Every Classroom Has Its Own Story

Classrooms at Centennial High School are filled with students’ works and decorations including poems, posters, drawings, and much more. Decorations in each class vary depending on the teacher and the subject being taught. Some choose to display student works which are shown to improve recollection of material from previous courses. On the off hand, other staff members have decided to adorn their classrooms with personal interests such as their favorite books and quotes in order to build a stronger connection with their students, while also providing a sense of community and inspiration. 

 Kristin Lavender, an English teacher at Centennial, has a unique space which serves as both the newspaper and yearbook classroom highlighted with titles that have been decorated by previous students.

From English to Journalism to Yearbook, the room is occupied by hard working students every day. “This is not really my classroom, it belongs to the school. It has a 35 year history of students using the walls to recognize the Wingspan editor in chief. The ceiling tiles are for the yearbook advisor… I think there is an energy to the room, a lot to look at, a lot to do. It feeds what we do here, from publication to journalism,” explained Lavender.

Each students’ tile is a memory that is left behind to build the atmosphere of the room. The beautifully decorated room shows the great effort students put in throughout the years.





Russell VanWestervelt, another English teacher at Centennial, decorates his room with books and posters all around the walls that bring coziness.

“My immediate thought was how can I make this room my student’s space?” proclaimed VanWestervelt when asked about his classroom decorations.

VanWestervelt’s classroom is a place in which he wants everyone to feel welcomed and comfortable. On one wall of his classroom, he has a bulletin board that stretches across the entire wall titled, “What type of writer are you?” The board is embellished with fairy lights and displays different categories of writers. Each variety of writers is a way for students to understand their writing strengths and weaknesses.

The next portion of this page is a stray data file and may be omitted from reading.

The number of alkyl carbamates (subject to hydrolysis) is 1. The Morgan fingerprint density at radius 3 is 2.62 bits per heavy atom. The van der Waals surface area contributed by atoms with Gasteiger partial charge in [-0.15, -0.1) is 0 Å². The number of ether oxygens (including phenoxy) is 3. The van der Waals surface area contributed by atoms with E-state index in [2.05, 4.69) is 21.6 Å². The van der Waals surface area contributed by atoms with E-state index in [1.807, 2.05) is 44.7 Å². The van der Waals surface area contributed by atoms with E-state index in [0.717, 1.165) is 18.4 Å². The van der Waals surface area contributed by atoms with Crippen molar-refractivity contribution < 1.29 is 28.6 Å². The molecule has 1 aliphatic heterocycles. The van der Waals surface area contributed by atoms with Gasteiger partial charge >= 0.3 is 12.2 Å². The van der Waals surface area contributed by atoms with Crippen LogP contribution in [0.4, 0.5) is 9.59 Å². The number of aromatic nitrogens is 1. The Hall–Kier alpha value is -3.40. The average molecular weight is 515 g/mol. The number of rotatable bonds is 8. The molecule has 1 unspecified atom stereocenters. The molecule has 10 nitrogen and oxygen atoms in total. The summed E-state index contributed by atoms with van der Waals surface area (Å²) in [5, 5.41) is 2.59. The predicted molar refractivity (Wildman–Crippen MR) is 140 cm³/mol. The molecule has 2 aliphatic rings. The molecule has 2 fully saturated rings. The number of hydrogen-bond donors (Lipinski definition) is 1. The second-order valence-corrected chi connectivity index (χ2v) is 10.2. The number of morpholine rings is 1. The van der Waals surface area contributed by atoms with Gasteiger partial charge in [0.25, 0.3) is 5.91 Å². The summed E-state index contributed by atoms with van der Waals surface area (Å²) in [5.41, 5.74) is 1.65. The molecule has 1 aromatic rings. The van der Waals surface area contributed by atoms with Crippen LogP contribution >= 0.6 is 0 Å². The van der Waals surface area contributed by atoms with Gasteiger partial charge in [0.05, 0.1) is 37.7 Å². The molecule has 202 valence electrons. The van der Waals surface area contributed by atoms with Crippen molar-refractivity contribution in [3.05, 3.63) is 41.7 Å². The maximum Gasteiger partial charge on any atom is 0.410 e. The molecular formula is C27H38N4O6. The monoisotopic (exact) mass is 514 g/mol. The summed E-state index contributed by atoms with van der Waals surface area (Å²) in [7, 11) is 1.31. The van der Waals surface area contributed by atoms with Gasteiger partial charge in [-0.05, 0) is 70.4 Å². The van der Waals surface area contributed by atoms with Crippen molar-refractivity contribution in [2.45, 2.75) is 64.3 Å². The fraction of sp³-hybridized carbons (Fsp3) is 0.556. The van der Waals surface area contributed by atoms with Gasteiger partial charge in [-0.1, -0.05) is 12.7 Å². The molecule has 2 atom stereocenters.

In several areas of the room, he has shelves filled with all sorts of books. The different titles have come from himself, his brother, from students, and others in his life. VanWestervelt continued, “The books in this room are a combination of books I’ve accumulated over the years and there are books that were part of my brother’s library… I just this year created a student library where students can borrow books in my classroom as well.”

Mark Hanssen, an art teacher at Centennial, has student-made art plastered all across his room which makes for a very colorful and interesting environment to be in–perfect for an artist.

“The purpose is really to help motivate students to want to make more artwork, they see something really cool that they like and that makes them want to make more art, and also lets them see what they can actually do,” explained Hanssen.

Through his decorations, Hanssen drives his students to become better artists. When a student sees artwork they really enjoy, it inspires them to keep learning and make more art in order to understand their potential as an artist since the work around them is made by students too. Another reason as to why he decorates his room using art is to make a creative workspace that artists can thrive in.

Hanssen mentioned, “Studios from college to professional and my friends that are working artists, their spaces are full of artwork, it’s just something we like as artists.”

Decorations are not only for the sake of aesthetics, they are crucial in creating the atmosphere of a safe environment for students in class. 

“Each student that enters this room leaves their soul,” Lavender concluded.


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